India’s State-run Lenders and Co-operative Banks Join Move to Mobile Payments
Mobile banking is gaining popularity in India, with the number of mobile banking transactions doubling to 5.6 million in January 2013 from 2.8 million a year ago. The value of transactions increased tripled to rupees (INR) 625 from INR 191 in January 2012.
CICI Bank, which has the largest share of mobile banking payments in India, makes periodic offers to its customers to encourage them to use mobile banking services. The bank has partnered several service providers to offer customers discounts on their products and services and entered partnerships to allow them to make utility bill payments via mobiles.
“We have seen 100% growth in the number of people using mobile banking in the past one year. Transactions are up by 300% during the period,” an ICICI Bank spokesperson told local publication
. The private lender is also using its network of 10,000 ATMs and close to 3,000 branches to reach out to customers and make them familiar with the bank’s advanced mobile application iMobile.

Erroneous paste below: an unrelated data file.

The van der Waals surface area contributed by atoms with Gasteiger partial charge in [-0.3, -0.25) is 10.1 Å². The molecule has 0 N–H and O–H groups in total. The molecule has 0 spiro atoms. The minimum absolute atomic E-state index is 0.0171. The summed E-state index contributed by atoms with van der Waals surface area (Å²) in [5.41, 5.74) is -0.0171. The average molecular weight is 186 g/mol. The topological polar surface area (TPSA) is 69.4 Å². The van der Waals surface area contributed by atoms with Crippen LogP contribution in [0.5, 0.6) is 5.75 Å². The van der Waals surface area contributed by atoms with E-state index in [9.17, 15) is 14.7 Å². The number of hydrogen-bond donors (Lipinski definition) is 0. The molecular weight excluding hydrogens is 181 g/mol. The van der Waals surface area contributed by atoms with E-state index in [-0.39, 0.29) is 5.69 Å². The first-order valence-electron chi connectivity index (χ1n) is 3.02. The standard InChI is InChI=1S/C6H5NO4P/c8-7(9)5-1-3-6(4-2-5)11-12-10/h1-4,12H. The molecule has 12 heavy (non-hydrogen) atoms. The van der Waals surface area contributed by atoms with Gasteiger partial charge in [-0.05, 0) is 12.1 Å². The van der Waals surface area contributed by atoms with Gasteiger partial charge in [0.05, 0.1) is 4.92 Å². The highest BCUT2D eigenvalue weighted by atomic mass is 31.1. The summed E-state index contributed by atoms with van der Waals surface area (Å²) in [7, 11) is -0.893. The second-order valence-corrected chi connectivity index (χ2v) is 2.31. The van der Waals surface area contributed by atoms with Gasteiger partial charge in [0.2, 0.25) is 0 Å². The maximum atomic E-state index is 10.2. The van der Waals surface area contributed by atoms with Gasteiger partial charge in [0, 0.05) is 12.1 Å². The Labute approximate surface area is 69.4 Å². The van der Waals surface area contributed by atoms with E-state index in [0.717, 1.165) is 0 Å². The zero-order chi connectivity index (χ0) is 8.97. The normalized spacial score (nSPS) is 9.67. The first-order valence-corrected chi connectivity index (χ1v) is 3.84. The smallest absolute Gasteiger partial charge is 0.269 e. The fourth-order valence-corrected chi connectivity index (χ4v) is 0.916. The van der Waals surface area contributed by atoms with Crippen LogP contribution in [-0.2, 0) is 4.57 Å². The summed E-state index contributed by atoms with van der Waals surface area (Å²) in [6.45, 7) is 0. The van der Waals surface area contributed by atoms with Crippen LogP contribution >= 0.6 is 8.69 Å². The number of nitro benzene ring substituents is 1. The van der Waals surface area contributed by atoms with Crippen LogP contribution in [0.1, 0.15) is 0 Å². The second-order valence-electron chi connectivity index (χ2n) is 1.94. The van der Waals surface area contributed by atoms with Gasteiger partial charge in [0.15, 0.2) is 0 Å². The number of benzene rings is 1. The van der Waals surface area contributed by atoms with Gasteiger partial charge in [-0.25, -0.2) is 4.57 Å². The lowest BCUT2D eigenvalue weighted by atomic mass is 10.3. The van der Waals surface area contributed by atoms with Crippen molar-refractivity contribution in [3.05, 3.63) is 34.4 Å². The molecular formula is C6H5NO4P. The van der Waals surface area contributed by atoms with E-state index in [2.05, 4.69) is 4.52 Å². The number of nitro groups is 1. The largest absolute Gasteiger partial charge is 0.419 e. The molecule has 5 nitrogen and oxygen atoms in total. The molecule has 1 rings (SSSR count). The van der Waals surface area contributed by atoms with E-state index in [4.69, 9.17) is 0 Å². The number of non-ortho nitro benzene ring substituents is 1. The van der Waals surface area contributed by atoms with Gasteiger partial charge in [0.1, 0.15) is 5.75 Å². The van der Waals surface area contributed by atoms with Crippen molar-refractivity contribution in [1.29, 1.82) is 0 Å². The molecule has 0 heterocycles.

Mobile banking has provided foreign banks with an option to grow customer base and expand their reach in India. Citibank is one of the first banks in the country to offer map-based location services. Its mobile applications are platform neutral and work across Android, Symbian and IOS platforms.
“Today, more than 16% of our online customers actively use our mobile banking platform. We have over a million banking users across Asia-Pacific and the number is much higher globally. In India, we have seen an increase of over 200% in transactions on our mobile banking platform in the last one year,” said Sridhar Iyer, director of digital business, consumer banking at Citibank India.
Greater Bombay Co-operative Bank reports that more than 11,000 of its customers have registered for mobile banking. “Getting customers on mobile banking platform was a major challenge for us. But we were sure that once a person starts using mobile banking, they will realise how easy and convenient it is to use. We decided to work from the root level,” said Narendra D Behere, chief executive officer (CEO) of Greater Bombay Co-operative Bank.